On May 29, 2018, U.S. Citizenship and Immigration Services (USCIS) published a notice in the Federal Register proposing elimination of the International Entrepreneur Rule (IER). Public comments on the proposed elimination are due by June 28, 2018. USCIS expects that, after the comments are considered and a final rule is published, the final rule would take effect 30 days after publication.
On December 14, 2017, U.S. Citizenship and Immigration Services (USCIS) announced that it is implementing the International Entrepreneur Rule (IER), in compliance with a federal court order. The IER regulations, 8 CFR § 212.19, allow qualifying foreign national entrepreneurs to enter the U.S. temporarily to develop and grow new businesses. At the same time it is accepting applications under the IER, however, the agency is preparing to publish a Notice of Proposed Rule-Making (NPRM) to rescind the IER. Thus, it is unclear whether individuals who apply to enter the U.S. pursuant to the IER will ultimately receive the benefits of the rule, or for how long.
News Release from Jewell Stewart & Pratt PC U.S. Citizenship and Immigration Services (USCIS) is proposing a new rule that would allow certain international entrepreneurs to be considered for parole – temporary permission to be in the United States – so that they may start or scale their businesses here. The rule would guide the use of parole on a case-by-case basis with respect to entrepreneurs of start-up entities whose entry into the United States would provide a significant public benefit. Under this rule, the Department of Homeland Security would be able to parole, on a case-by-case basis, eligible entrepreneurs of startup enterprises:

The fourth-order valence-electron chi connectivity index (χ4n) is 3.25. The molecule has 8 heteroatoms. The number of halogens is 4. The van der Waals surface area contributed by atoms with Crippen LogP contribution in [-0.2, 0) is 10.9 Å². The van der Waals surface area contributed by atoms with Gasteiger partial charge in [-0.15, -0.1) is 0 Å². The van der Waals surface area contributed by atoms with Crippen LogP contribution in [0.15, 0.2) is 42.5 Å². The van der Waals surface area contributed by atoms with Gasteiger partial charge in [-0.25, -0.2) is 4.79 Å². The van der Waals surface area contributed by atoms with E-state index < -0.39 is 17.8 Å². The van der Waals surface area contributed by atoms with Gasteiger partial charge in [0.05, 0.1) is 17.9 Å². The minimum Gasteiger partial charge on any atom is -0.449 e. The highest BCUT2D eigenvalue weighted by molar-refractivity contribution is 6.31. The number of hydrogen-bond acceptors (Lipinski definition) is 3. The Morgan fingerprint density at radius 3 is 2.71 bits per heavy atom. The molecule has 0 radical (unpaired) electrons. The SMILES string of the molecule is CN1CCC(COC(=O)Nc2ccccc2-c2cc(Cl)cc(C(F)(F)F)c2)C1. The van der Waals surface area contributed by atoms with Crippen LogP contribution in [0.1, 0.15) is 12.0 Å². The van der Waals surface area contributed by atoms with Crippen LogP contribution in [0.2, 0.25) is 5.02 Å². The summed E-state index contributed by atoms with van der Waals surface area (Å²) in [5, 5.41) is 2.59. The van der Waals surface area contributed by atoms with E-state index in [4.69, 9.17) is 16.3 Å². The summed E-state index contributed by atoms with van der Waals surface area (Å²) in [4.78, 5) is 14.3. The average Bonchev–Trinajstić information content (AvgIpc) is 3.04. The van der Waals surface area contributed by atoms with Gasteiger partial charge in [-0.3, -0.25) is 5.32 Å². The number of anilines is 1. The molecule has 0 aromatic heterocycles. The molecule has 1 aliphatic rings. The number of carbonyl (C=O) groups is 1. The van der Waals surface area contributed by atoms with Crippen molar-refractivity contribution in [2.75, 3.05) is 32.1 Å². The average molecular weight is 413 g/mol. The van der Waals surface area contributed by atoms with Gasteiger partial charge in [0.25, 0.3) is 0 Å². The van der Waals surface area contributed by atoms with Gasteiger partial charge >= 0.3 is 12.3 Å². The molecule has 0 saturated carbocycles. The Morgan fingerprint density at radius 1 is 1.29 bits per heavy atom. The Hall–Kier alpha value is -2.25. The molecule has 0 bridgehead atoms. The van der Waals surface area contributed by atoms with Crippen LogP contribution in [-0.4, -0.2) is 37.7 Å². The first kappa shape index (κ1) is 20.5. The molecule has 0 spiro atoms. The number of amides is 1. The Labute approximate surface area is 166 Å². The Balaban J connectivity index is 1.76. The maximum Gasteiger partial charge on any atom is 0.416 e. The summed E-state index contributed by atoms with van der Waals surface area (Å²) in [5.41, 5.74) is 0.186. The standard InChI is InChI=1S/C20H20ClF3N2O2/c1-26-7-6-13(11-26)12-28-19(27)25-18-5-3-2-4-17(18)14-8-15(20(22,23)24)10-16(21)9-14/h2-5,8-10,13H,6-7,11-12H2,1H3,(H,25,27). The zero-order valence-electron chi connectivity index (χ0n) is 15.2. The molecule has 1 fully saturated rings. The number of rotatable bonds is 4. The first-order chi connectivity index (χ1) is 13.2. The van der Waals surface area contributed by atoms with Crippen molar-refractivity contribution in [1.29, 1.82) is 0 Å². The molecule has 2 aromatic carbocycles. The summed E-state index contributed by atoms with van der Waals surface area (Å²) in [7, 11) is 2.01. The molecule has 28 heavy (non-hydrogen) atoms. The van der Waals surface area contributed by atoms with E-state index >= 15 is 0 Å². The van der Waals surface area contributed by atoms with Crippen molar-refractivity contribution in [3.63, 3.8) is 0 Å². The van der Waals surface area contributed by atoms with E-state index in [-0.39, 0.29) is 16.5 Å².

- Who have a significant ownership interest in the startup (at least 15 percent) and have an active and central role to its operations.
- Whose startup was formed in the United States within the past three years.
- Whose startup has substantial and demonstrated potential for rapid business growth and job creation – as demonstrated by receipt of significant investment from qualified U.S. investors, or receipt of significant awards from certain government entities (or other evidence, if either or both of these criteria is partially satisfied.)
If granted, parole would provide an initial stay of up to two years (extendable up to an additional three years) to facilitate the applicant’s ability to oversee and grow the start-up entity. A subsequent request for re-parole would be considered only when the entrepreneur and the start-up entity continue to provide a significant public benefit, as evidenced by substantial increases in capital investment, revenue, or job creation.
© Jewell Stewart & Pratt PC 2016
Last week marked the launch of Entrepreneur Pathways, an online resource center that gives immigrant entrepreneurs a means to investigate opportunities to start and grow a business in the United States. Called a “new front door for immigrant entrepreneurs” by the White House, this new resource is part of the Entrepreneurs in Residence initiative, and was announced during a visit to MIT’s entrepreneurship center by Alejandro Mayorkas, Director of U.S. Citizenship and Immigration Services (USCIS).
News Release from Jewell & Associates, PC – August 2, 2011
Breaking news: The Wall Street Journal reports today that Washington will provide immigration benefits to foreign entrepreneurs in its quest to increase job growth in the United States. The WSJ article can be viewed at: http://tiny.cc/ibvud.html.
Jewell & Associates, PC will provide further coverage of the details, as they become available, in future posts.
© Jewell & Associates, PC 2011